These tires seem to strike a happy balance…As far as the compound goes, it will take some time to see how they wear and how they perform in adverse conditions – I’ve only ridden them on dry terrain. Giving the knobs a less than scientific test by feeling them with my hands they seem to strike a nice balance between soft/compliant and supportive/durable but it will be a while til I can sign off on anything. A common complaint that I have with many many MTB tires is that there isn’t enough of a “slow” aspect to the rubber compound.
Michelin seems to have this figured out better than anyone with Schwalbe, Maxxis and now Specialized in the mix as well. When given a quick test, the compound American Classic uses does seem like it could stand to be a bit less snappy…
Interestingly enough on my first ride I set out making a point to really pay attention to feel, but quickly didn’t even really notice these tires. That is actually a good thing as they felt very familiar and I was unconsciously confident in them. On the climbs I was impressed with the rolling speed – both from a drag aspect as well as from the rubber compound’s standpoint. I do think the ramped and not overly tall knobs help in this regard. One thing I did notice was that the Vulcanite boasted a freakish amount of climbing traction in steep and loose terrain.
This is an element I often don’t pay much mind to when it comes to Enduro rated tires as climbing isn’t much of a priority, but I noticed the rear tire digging in aggressively right away. This surely has something to do with its abundance of horizontal sipes. As I cruise down the trail in the low 20 PSI range up front and the mid 20 PSI range out back I felt excellent support and was further convinced of these casings’ level of protection. Once I hit the descents the tires quickly became second nature and I didn’t really notice them. In a word I would describe them as predictable.
Then upon getting in over my head and overcooking a steep, loose section I did notice that I was able to shut things down really quickly – particularly up front where I realized that the standout feature of the Tectonite is its braking power. Another interesting aspect was that on the loop I rode, there is a very firm hardpacked jump trail with a dusty top layer which can feel very unpredictable and hard to read. I did notice that my cornering traction was greatly improved compared to a bike I’m currently riding with Maxxis DHR 2 tires as well as my personal bike with Schwalbe Magic Marys.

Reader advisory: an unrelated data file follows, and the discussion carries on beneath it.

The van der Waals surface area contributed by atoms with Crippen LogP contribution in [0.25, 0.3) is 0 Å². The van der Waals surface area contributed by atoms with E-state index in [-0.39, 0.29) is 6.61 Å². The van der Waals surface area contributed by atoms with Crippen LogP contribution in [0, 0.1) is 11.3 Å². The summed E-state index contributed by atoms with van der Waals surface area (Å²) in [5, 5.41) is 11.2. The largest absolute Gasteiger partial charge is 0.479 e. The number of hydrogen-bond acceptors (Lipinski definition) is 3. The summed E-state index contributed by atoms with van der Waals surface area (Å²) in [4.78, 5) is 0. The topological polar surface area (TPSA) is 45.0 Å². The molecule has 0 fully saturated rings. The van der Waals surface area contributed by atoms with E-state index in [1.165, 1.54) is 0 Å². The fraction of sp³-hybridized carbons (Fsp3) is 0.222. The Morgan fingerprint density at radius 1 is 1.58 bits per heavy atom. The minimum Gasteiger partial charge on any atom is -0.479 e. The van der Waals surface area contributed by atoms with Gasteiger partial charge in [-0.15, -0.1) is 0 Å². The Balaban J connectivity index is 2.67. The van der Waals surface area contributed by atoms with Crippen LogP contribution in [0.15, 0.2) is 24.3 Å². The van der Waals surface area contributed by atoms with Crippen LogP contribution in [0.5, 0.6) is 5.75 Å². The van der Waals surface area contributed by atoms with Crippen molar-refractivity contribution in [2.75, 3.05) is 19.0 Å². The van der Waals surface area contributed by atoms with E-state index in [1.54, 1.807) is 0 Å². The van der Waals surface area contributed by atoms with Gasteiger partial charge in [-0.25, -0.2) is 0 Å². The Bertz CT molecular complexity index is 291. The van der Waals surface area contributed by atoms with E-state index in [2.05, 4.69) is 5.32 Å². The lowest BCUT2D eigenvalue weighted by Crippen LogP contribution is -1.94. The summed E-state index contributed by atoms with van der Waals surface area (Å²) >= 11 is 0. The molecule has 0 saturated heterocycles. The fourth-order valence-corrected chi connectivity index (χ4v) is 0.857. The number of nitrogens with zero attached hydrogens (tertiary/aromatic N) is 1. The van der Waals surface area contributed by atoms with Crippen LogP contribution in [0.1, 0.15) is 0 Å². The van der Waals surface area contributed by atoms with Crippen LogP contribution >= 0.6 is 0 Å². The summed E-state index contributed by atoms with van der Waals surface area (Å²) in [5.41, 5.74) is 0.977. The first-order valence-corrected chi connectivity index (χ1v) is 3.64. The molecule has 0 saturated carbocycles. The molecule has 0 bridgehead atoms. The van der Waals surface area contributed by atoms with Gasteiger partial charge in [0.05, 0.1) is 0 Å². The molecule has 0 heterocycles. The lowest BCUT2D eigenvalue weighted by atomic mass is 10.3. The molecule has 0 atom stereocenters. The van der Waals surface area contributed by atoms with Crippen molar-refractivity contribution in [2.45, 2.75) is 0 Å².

Once again this is all based on just a couple days of riding, but so far my first impressions are very good. I would like to see a touch more slow rebound in the rubber, but I am very impressed with the duty level as far as the casing thickness is concerned – it’s just enough that it’s manageable for big climbs but it’s not so thin and light that it will flat easily.
While I’m sure American Classic might take some lumps for releasing tires that look eerily similar to top selling tires that are already on the market, I am sympathetic to the fact there are only so many ways to design a good tire. Above all, I have to commend them for finding a way to bring these treads to market for less than half the cost of your average Maxxis, Michelin or Schwalbe. That right there is their best attribute. That they were an afterthought on trail leads me to believe that they will be a solid performer in the long run, but I do want to spend more time on them to ensure that holds true. Stay tuned…